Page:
[www.hydraraptor.blogspot.com]
Re: Stepper driver current question
May 12, 2009 04:34PM
Wade, thanks for your comments. I'm using a Scope function in a Processing app (see processing.org). It simulates an old-fashioned analog scope. At the moment there is little if any user interface: changes to scale or serial port speed and the like need to be done in the source. This is not a big issue for me, as it's interpreted code anyway.

I'll attach the code to this mail. Basically, you'd use it instead of the serial monitor in Arduino (or a terminal program) to connect to the board. Then on the Arduino, you have a certain incoming byte on the serial port execute the test (start stepping, wait for a trigger) and then you call oscilloscope(int pin, int sample_time) followed by dump_scope() at a time you'd like to transmit the data (131 bytes).

Unfortunately, I called both the Arduino and the Processing sketches Scope, and they got the same extension as well. Just see which is which. Warning: this code comes with absolutely no warranty. I license it on GPL v3 terms.

-Geert
Attachments:
open | download - Scope.pde (2.9 KB)
open | download - Scope.pde (3.4 KB)
Re: Stepper driver current question
May 13, 2009 12:22AM
Nophead,

To measure just inductance, I just toggle the "enable" line on the stepper motor driver board. At my low testing current (Vref = 250mV, I=500mA, this has been the setup I used all along, not 0.5V as I mentioned earlier), the build-up is much quicker than I see when stepping the motor due to the lack of BEMF.

It doesn't quite look like an exponential build-up yet, but that may be because I'm only looking at the very start of the graph and have the rest chopped off due to my low Vref. Indeed, if I look at how the graph changes at higher voltages, I see a bit more flattening but nothing too much. If I manually try to turn the motor a bit while running this experiment (flipping the enable input without stepping), I see the build-up time lengthening to 3 ms again as well as lots of different interfering waveforms.

I'm starting to think is that at about 1600 hsps, which seems to be almost the absolute top speed in serial setup, regardless of drive current or stepper mode, the BEMF might about cancel out the driving voltage. Does that sound at all plausible? I might connect two steppers together using a coupling and then use the second motor as a generator and measure the voltage.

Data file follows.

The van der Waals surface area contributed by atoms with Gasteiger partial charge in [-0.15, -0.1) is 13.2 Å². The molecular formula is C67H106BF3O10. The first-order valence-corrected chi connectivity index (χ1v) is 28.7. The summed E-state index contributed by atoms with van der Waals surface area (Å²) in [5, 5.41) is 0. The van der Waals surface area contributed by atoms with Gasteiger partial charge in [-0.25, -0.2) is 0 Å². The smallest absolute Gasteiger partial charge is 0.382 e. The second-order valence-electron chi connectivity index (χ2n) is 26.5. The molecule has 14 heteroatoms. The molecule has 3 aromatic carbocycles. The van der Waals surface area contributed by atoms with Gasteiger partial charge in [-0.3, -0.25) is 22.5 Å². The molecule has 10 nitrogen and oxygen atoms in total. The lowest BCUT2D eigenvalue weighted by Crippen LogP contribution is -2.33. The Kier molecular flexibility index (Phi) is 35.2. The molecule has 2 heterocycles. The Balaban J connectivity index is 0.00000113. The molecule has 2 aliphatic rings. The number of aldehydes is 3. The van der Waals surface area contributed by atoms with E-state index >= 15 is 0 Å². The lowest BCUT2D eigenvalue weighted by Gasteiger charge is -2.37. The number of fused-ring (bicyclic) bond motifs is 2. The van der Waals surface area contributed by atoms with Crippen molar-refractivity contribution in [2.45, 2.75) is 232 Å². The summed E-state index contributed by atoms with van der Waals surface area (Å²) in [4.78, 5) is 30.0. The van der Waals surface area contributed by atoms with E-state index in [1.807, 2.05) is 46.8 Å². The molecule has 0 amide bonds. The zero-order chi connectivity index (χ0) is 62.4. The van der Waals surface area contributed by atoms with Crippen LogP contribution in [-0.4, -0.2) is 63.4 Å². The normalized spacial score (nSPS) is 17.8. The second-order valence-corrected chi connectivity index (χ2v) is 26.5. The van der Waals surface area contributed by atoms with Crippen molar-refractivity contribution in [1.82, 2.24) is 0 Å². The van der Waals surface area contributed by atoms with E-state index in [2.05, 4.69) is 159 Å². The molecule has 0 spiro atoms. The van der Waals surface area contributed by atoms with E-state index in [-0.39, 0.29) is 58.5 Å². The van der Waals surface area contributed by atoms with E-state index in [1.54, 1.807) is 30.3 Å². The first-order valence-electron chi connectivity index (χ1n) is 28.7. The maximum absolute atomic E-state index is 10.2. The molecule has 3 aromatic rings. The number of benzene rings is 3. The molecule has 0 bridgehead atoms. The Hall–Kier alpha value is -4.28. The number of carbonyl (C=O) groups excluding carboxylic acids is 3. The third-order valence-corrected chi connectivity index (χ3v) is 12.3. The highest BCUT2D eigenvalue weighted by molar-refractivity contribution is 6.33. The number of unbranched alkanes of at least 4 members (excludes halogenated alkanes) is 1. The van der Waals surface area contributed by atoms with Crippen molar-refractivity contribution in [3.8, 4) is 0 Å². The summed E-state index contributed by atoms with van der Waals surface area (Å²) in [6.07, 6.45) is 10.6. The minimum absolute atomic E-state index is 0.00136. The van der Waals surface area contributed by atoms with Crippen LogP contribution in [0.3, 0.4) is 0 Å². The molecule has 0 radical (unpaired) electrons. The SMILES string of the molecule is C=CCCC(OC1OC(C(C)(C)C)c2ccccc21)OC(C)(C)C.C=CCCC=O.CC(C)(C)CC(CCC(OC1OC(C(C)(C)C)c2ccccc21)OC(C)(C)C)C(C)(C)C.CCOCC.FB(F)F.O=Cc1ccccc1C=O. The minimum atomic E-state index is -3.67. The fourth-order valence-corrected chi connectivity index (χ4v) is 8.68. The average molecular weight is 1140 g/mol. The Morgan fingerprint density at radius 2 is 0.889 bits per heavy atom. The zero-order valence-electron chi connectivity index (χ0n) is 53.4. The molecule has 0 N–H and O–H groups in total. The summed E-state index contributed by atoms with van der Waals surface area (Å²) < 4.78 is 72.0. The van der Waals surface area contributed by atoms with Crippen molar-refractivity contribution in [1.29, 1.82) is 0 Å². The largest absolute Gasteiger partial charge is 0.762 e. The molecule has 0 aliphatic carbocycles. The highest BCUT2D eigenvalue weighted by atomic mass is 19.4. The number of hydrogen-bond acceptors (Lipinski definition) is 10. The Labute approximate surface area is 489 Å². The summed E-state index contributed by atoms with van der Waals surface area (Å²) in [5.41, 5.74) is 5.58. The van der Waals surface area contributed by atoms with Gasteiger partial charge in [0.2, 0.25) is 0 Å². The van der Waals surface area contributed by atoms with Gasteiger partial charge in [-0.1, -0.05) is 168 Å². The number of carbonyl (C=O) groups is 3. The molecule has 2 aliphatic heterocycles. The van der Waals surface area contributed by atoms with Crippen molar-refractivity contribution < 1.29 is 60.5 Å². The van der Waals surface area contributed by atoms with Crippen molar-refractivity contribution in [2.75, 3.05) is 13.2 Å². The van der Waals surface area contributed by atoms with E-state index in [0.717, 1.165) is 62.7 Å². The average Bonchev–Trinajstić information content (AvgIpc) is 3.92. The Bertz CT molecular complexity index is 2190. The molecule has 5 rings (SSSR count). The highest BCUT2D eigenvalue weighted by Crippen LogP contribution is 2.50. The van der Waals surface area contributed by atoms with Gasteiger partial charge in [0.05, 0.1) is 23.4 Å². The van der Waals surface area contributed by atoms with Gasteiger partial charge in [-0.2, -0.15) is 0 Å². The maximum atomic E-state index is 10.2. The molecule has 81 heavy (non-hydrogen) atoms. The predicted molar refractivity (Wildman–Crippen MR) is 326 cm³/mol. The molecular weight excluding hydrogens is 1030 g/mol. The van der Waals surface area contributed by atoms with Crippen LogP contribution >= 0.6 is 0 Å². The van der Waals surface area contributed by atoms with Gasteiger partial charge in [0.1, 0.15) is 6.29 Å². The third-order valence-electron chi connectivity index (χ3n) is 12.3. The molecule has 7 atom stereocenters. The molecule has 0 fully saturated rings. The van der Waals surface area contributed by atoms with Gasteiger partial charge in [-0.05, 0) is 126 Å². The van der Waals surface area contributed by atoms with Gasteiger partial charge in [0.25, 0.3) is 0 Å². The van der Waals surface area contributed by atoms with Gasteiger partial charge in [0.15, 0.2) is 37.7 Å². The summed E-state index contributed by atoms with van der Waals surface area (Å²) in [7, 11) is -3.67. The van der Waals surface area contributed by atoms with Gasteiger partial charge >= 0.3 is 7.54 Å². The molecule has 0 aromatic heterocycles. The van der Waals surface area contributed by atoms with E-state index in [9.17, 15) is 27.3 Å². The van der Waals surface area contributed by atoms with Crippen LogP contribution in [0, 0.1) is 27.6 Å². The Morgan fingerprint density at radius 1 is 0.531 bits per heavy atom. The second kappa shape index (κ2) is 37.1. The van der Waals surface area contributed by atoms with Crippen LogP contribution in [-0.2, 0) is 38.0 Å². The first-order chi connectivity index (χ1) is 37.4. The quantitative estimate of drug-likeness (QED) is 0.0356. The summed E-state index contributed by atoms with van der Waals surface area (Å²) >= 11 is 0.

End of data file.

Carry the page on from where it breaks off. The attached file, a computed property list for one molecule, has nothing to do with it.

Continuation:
What does surprise me though is that even without BEMF, current can't build up much past 500 mA when stepping at 1000 hsps, yet there is still good torque at such speed with this RRRF setup (Keling NEMA23 motor, SMD v1.2 driver), I'll connect the motors in parallel as well (which I plan to use eventually anyway) and see how that changes things.

-Geert
Re: Stepper driver current question
May 13, 2009 06:27PM
Geert,
Quote

It doesn't quite look like an exponential build-up yet, but that may be because I'm only looking at the very start of the graph and have the rest chopped off due to my low Vref. Indeed, if I look at how the graph changes at higher voltages, I see a bit more flattening but nothing too much.

Yes the idea of a chopper drive is to operate with a supply voltage significantly bigger than the motor voltage, so that the current rises quickly. It is heading off on an exponential to a much higher value but gets chopped off at the current limit. That means you only see the start of the exponential, where it is almost linear.

Unfortunately with the L298 you can lose about 4V so you are effectively driving the motor from only 8V. In bipolar serial mode the Keling motor is rated 6.12V 1.7A, so 8V drive is not going to increase the speed much.

Here are a couple of pictures to illustrate: -

The same motor in bipolar parallel driven from 12V with a MOSFET drive. It is being full stepped at 1000pps.